Being Black at work right now means doing a lot of extra emotional labor

FG Trade/E+/Getty Images

When I was a young, green writer just starting out my career, I lived in New York City while stop and frisk — the intrusive NYPD search policy of yesteryear — was still in full effect. One day, on my way to the office, I descended the stairs at a stop in Williamsburg, Brooklyn (which, for those who aren’t privy, is not exactly the most diverse neighborhood in America). There were four cops watching the turnstiles, and as I entered, all of their gazes turned to me, a lone chocolate chip in the middle of a sea of cookie dough. They gave me a visual once over, but didn’t stop me as I walked by. I suspect it’s because I was in fitted office attire and not baggy clothes or a hoodie. Ah, respectability politics.

Even without a physical frisk, I felt violated somehow. I could see their faces travel from “he doesn’t belong in this neighborhood” to “he may be a possible criminal” to “but he’s a nicely dressed man” to “so he’s one of the good ones” in the seconds I walked by them. It’s hard to describe how hurtful it was, even to myself, let alone to my mostly white coworkers. So with that fresh in my mind, I hid my emotional torment under smiles and jokes during my 8-hour shift.

While it’s encouraging that “diversity and inclusion” in the workplace is on the rise, what non-Black folks don’t realize that in many industries and many cities, there are still only a few (or one) of us in the office. This leads to some awkward moments around the water cooler when the conversation turns to race. And sometimes, those conversations — even if seemingly innocuous — prove harmful to us and to our work environment as a whole.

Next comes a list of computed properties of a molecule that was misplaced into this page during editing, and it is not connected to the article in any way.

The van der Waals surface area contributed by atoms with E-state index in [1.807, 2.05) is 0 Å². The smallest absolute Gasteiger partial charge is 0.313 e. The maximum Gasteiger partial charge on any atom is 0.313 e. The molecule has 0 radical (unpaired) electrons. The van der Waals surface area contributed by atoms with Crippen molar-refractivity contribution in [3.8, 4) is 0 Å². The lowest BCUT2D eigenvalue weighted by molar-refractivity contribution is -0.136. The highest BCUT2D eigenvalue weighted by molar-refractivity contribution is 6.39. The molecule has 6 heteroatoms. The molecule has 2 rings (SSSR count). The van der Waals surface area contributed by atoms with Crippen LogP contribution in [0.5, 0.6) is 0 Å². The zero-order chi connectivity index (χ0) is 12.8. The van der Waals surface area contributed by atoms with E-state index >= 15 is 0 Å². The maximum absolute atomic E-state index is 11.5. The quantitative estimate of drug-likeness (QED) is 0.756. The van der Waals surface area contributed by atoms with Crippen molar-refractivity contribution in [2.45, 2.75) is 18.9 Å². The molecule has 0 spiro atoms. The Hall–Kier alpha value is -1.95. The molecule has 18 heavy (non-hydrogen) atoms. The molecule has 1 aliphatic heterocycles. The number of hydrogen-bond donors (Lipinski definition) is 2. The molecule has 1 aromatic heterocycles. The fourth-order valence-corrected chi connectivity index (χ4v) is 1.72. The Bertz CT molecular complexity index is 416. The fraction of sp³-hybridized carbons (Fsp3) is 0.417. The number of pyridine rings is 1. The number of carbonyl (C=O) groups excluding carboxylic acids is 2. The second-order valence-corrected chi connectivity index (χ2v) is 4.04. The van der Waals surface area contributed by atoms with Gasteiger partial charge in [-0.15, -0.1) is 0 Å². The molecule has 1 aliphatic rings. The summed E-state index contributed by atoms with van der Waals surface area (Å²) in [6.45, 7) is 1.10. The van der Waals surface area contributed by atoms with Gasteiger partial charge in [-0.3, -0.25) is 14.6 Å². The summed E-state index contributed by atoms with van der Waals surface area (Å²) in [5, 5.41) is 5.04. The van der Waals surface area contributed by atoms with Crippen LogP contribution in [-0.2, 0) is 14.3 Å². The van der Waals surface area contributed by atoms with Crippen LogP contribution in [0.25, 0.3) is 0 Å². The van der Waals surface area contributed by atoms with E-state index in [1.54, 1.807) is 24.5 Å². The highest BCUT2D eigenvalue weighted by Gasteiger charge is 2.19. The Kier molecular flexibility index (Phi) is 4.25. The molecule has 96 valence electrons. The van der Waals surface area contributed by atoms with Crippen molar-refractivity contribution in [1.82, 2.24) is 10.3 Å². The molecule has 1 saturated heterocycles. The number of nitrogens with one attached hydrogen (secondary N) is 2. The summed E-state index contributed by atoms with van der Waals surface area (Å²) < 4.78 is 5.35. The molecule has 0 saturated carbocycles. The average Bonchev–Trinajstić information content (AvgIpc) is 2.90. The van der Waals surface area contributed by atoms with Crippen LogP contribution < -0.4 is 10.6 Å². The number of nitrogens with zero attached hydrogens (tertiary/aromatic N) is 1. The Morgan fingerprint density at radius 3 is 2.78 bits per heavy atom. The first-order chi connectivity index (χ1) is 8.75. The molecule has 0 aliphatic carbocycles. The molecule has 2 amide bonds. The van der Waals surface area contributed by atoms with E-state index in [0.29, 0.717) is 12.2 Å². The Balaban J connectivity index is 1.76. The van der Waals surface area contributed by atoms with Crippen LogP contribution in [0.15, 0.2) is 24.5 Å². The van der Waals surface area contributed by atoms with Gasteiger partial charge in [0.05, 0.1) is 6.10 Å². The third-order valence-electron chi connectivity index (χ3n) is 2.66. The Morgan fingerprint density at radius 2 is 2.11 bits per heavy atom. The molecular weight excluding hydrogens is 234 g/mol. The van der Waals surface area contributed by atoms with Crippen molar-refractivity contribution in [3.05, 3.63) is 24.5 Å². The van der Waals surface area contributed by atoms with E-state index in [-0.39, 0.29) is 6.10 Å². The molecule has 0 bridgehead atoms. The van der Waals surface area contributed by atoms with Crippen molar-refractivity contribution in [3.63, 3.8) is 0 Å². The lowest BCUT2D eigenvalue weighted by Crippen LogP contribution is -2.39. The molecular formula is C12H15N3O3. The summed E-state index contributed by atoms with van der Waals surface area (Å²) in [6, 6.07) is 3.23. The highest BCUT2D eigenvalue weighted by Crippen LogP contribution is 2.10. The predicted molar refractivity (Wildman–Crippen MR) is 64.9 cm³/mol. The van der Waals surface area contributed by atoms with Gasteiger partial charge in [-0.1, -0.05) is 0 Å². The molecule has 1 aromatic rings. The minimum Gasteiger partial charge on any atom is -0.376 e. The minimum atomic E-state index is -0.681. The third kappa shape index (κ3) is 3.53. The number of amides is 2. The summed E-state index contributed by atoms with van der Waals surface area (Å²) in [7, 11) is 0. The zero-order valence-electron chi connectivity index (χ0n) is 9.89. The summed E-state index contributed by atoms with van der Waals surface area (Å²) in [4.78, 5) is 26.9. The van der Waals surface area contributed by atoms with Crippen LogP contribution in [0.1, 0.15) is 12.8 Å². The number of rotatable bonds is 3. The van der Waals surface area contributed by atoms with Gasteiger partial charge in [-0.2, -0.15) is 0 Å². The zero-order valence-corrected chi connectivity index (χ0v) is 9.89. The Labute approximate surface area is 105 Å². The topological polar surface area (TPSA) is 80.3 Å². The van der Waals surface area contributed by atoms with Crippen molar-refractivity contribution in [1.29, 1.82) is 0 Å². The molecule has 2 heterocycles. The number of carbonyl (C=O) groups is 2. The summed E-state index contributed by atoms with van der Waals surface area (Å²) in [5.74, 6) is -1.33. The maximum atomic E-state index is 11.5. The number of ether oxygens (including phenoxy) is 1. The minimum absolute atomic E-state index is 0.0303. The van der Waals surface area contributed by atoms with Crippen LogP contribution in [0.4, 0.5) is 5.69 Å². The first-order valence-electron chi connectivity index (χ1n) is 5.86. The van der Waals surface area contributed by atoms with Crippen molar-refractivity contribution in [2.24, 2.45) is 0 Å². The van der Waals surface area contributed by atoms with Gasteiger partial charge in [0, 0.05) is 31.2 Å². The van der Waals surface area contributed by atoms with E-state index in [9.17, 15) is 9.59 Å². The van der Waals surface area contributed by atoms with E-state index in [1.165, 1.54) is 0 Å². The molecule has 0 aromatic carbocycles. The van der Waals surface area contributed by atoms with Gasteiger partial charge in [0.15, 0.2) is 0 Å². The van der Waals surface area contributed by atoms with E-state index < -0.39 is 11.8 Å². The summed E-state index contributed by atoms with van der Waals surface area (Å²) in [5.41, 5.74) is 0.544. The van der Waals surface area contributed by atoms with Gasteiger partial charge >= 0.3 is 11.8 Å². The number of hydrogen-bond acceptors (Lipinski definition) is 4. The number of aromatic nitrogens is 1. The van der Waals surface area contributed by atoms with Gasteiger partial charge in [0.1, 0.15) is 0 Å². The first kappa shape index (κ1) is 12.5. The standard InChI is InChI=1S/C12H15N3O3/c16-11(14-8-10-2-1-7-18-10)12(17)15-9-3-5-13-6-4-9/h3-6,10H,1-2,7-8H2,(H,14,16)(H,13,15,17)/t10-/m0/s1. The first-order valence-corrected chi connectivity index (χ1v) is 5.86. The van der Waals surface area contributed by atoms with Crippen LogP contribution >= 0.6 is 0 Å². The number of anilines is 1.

Klaus Vedfelt/DigitalVision/Getty Images

As recent protests and debate surrounding the killings of Black Americans George Floyd, Breonna Taylor, Ahmaud Arbery, Tony McDade, and most recently Rayshard Brooks, rage on, people are having many more race conversations at work than usual. Even if these discussions are prompted by well-meaning white and non-Black POC, they may require Black people to regulate the anger and sadness they feel about these situations into something more palatable for their coworkers’ perception of appropriate workplace behavior. This is an example of emotional labor.

Let me break it down for you real quick. As Alicia Grandey, a psychologist and professor of psychology at Penn State University puts it, emotional labor is “work-role specific, and it involves managing emotions during interactions to achieve professional goals and conform to work-role requirements.”

Ambushing a Black co-worker with questions about how to raise their white child to not be racist is not appropriate.

Grandey says that that when a person performs emotional labor, they tend to have to act, “modifying their feelings by using cognitive strategies to change the way they feel.” No one is comfortable with an inconsolably sobbing or angrily shouting colleague in the office, and thus Black people are used to shielding our true emotions about these life or death topics, like I did that day in the newsroom.

For the naysayers who feel I’m being dramatic, just take a look at a recent post in Fishbowl, a workplace social network that connects professionals through transparent conversations. The app, which isolates discussions by industry, has seen a rise in Black workers talking about their discomfort regulating how they feel at work due to current events.